Practice Relating to Rule 40. Respect for Cultural Property
Georgia’s Law on Cultural Heritage (2007) states:
Article 1. Purpose of the Law.
Th[is] law aims to protect the cultural heritage and to regulate the legal relations arising in this field.
Article 2. Application of the Law.
The present Law applies to the cultural heritage existent on the whole territory of Georgia.
Georgia [also] protects the cultural heritage of Georgia situated outside [its] territory …
Article 5. The Authority of the Ministry of Culture and Monument Protection of Georgia in the Field of Cultural Heritage.
Within the authority established by the Georgian legislation, the Ministry:
m) During hostilities or a state of emergency, protects the cultural heritage in accordance with the rules of international law.
Article 31. Responsibility for the Damage Inflicted on or the Destruction of Cultural Heritage.
Intentional impact on the monument that causes irreparable damage or destruction entails [individual] criminal responsibility … in accordance with Georgian legislation.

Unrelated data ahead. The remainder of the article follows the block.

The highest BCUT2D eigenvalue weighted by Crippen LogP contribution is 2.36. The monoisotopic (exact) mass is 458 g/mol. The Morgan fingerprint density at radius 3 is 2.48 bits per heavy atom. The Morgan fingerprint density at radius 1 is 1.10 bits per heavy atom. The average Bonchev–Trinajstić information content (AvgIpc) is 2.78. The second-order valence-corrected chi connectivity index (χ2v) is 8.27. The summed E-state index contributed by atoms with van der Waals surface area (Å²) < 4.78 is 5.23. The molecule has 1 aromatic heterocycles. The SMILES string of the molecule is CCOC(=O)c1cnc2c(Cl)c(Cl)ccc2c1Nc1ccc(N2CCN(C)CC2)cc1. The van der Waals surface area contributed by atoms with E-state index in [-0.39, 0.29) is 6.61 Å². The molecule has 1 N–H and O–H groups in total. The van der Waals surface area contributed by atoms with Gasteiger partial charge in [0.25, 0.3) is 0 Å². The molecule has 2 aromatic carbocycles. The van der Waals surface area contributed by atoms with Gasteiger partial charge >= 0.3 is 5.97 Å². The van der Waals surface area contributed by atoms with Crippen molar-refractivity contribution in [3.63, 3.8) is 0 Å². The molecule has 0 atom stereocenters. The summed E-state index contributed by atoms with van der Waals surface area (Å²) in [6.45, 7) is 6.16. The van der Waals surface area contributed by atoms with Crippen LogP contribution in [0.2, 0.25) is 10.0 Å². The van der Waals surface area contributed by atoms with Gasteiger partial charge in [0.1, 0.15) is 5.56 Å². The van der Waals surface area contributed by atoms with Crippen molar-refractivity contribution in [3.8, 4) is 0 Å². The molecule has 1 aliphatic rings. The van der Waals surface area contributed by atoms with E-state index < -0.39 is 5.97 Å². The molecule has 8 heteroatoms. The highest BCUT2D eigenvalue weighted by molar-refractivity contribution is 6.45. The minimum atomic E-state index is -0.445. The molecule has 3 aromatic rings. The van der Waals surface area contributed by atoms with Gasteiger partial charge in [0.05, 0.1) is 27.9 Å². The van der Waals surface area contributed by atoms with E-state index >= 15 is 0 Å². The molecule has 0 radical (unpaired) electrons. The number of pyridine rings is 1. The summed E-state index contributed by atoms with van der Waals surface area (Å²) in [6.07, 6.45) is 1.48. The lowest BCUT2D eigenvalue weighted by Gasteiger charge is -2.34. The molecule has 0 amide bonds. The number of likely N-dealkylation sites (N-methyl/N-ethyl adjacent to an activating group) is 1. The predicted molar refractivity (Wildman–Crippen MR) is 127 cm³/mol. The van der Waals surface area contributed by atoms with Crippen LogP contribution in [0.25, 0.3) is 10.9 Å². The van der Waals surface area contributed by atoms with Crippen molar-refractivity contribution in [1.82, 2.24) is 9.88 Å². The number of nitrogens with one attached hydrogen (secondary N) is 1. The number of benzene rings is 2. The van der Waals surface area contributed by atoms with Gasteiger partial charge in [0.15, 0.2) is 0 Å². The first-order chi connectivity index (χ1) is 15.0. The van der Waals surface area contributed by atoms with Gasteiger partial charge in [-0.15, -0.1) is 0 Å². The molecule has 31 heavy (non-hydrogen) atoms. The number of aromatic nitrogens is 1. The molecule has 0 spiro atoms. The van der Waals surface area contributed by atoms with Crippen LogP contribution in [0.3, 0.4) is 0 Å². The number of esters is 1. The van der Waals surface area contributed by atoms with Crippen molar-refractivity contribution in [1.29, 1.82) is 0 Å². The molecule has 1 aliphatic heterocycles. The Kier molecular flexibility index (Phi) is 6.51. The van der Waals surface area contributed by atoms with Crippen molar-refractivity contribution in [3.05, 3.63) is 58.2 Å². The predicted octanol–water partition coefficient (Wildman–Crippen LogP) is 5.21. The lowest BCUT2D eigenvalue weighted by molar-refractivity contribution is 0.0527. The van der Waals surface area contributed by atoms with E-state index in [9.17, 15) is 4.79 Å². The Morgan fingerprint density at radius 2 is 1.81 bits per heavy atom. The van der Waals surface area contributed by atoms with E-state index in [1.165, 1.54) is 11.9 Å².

Georgia’s Law on Occupied Territories (2008) states:
The responsibility of the Russian Federation, as the State carrying out the military occupation [of Georgian territory], to protect cultural heritage in the Occupied Territories shall be determined in accordance with the norms and principles of international law.
Georgia’s Criminal Code (1999), taking into account amendments up to 2017, states:
Article 259[^5] - Violation of international regulations for protecting cultural valuables during armed conflict
Intentional violation of international regulations for protecting cultural valuables that are under enhanced protection during inter-state and intra-state armed conflict, in particular:
a) damage or destruction, theft, robbery or appropriation of a movable monument that is under enhanced protection;
b) damage or destruction of an immovable monument that is under enhanced protection;
shall be punished by imprisonment for a term of five to ten years.